Tuesday, 7 November 2017

Cross-pollinations (Alexis Harley)

Photo by Kira auf der Heide on Unsplash
I’m no scientist (alas), but I am an obsessive reader of scientific literature from the eighteenth and nineteenth centuries.

It’s a literature I read as much for what it suggests about the culture in which it was written as for its scientific revelations, many of which, while ingenious, have slipped ignominiously from the canon of contemporary scientific belief (here’s looking at you, phrenology, phlogiston, and the gemmule theory of inheritance).

But it’s also a literature to be read for its stylistic innovation.

It’s hard to imagine a modern botanist writing serious scholarly work on the reproductive mechanisms of eighty-three plant species, based on original botanical research, extensive reading and correspondence – as an epic poem, in heroic couplets, with the plants personified as polyamorous demigods. But in 1789? Find a rhyme for stamen, stat.

One of the reasons why scholarly writing could be so polymorphous in the eighteenth century was that scholarship was still becoming disciplined. Writer-researchers often worked in multiple areas of enquiry, some of which weren’t even named, let alone demarcated and institutionalised. That allowed for a discursive cross-pollination that would be frowned upon if practised a hundred years later, even if some of the mainstream disciplinary discourses of the twentieth-century had originally been hybrids themselves.

The stylistic play of the eighteenth century may also have been possible, in part, because scholars were yet to settle on a way of writing that made knowledge seem to be independent of the person doing the knowing.

One of the most common definitions of academic writing to be found, these days, is that it is writing about knowledge. It’s supposed to analyse knowledge, or produce knowledge, or convey the knowledge that already exists somewhere out there. Or, as in my discipline (literary studies), it may have held down a part-time job for the last forty years arguing that claims to knowledge are enmeshed in ideology and always irreparably suspect. It is perhaps not surprising that Western ideas about what knowledge is, and our ideas about what we have to do to come by it, have had a profound effect on what academic writing often looks like.

In his work on the practice of scientific self-effacement, Dying to Know: Scientific Epistemology and Narrative in Victorian England, George Levine describes “distrust of the material and the personal” as an aspect both of the “long Platonic traditions of Western thought”, and, ironically, “of the empiricism and naturalism that sought to displace them.” Empiricism is the view that knowledge depends on the senses, but empiricists are also suspicious of the senses, which, as Levine writes, “must be disciplined and checked” to ensure that they don’t mislead a person in their quest for really real knowledge.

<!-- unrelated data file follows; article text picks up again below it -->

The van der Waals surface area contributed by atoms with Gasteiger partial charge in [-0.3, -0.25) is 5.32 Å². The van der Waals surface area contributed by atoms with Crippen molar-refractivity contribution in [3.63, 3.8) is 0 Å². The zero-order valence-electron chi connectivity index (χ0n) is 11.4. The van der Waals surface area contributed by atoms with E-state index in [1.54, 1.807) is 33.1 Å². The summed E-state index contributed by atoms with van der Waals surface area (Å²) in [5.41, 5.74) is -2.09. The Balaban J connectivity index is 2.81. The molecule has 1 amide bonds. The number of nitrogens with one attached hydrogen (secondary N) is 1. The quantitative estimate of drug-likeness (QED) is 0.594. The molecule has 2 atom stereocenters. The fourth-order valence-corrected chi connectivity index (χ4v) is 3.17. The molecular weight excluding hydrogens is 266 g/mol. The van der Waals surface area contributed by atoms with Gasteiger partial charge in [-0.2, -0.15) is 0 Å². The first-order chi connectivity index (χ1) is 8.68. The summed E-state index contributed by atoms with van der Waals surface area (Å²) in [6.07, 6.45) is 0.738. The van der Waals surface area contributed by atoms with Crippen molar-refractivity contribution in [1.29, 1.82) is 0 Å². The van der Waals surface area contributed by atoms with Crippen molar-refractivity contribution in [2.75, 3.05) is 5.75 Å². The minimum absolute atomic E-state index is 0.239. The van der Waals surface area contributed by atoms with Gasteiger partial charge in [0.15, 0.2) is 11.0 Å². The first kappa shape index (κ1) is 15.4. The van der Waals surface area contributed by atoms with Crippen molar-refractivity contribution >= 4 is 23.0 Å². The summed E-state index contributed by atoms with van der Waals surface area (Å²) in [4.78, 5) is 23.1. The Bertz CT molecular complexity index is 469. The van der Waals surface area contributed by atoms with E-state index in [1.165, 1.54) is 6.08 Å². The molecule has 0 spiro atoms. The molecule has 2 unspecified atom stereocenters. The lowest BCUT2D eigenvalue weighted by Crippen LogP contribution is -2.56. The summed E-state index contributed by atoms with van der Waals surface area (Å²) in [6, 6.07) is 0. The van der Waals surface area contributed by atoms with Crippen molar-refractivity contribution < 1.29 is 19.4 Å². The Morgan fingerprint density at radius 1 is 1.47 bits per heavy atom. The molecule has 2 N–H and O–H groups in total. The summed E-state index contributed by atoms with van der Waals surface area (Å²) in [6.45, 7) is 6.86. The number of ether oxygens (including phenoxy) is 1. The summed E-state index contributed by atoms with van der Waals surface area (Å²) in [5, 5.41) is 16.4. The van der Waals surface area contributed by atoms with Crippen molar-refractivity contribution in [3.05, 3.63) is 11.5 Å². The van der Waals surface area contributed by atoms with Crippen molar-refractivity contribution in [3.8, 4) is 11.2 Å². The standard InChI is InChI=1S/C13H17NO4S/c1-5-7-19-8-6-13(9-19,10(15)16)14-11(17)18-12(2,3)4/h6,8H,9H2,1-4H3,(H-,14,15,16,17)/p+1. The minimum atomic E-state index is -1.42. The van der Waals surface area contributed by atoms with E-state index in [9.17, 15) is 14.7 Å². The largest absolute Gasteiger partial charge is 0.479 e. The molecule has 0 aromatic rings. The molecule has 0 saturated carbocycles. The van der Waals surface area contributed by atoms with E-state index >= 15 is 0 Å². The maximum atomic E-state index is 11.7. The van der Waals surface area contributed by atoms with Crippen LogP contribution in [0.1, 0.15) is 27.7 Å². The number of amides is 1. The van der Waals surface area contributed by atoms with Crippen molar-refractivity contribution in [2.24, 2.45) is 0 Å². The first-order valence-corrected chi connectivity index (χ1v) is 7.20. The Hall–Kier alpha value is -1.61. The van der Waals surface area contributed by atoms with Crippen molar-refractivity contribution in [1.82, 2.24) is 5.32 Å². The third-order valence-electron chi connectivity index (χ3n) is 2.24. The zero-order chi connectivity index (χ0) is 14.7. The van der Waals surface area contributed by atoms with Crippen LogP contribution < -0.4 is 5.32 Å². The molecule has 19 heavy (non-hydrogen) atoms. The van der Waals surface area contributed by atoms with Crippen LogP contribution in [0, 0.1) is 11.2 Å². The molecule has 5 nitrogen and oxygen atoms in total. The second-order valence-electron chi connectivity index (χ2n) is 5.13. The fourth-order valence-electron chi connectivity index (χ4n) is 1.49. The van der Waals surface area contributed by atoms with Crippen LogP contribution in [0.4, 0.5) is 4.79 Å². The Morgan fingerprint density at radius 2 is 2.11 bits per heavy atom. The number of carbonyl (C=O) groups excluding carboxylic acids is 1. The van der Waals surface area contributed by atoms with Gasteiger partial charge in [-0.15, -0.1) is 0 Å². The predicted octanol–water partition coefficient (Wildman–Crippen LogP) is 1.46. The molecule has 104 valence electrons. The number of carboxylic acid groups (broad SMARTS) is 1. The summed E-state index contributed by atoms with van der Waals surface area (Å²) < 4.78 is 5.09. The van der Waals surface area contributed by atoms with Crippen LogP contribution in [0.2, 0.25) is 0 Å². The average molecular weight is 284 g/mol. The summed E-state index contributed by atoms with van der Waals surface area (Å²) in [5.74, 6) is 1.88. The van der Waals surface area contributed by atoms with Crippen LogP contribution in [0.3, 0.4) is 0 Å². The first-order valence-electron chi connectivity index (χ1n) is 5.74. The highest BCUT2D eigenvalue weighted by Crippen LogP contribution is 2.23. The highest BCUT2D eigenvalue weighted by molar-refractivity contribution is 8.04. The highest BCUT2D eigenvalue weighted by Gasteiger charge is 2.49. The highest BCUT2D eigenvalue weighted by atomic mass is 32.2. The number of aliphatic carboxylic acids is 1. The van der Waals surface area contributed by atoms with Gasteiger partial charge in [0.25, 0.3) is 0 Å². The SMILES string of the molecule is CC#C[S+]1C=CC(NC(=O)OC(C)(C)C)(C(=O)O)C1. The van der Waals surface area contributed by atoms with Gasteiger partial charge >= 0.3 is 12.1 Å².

So, what does a person with this view have to do to get a little knowledge? Avoid observing while under the influence of having a body – or, indeed, while under the influence of a history, lived experience, or any ideological commitments.

We can’t actually chasten out senses or divest ourselves of our experiences, however much we might try to. But academic writing has settled on a slew of cunning locutions to be deployed should you wish to imply that there is no actual person conducting your experiments or analysing your data or writing your article. These conventions are perhaps as prevalent in the humanities as in the sciences. Cf., this sentence is contorted through use of the passive voice, rather than I am contorting this sentence.

One of the goals of many academic writers is for not just the writer, but the writing itself, to slip into the background, so that the reader penetrates through the writing to the object (knowledge) that it is about. But this penetration is always an illusion: writing will always mediate and skew the relationship between the reader and the object, perhaps most when it is pretending not to.

In the 1999 Preface to Gender Trouble, a book that since its first publication in 1990 had been both criticised and adored for the “style” of its language, Butler responds with an apologia for that style, querying the proposition that the “plain language” associated with “common sense”, or “received grammar”, is “the best vehicle for expressing radical views, given the constraints that grammar imposes upon thought, indeed, upon the thinkable itself”.

The covert invitation here is to consider whether the seemingly plain language of your discipline (which is of course far from plain, taking most of us many years, many attempts, and a lot of reading to master) is constraining what is thinkable for you and your readers.

What would happen if you stepped away from an impersonal language?  What would happen if you borrowed some dance moves from another discipline? Or stopped thinking of writing as a transparent screen on the other side of which lies the truth? Disaster! But it could also be really good. Botany-meets-Ovidian-poetry good.

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Alexis Harley is a lecturer in English in the Department of Creative Arts and English. Her research compasses literature from the late eighteenth century on, with particular focus on Victorian natural history writing, autobiography and literary engagements with the idea of nature, animals, and evolutionary theories. 

Her recent monograph, Autobiologies: Charles Darwin and the Natural History of the Self demonstrates how evolutionary theories shaped nineteenth-century autobiographical practices and refashioned the human subject – and also how the lived experience of individual theorists impacted upon their biological formulations.



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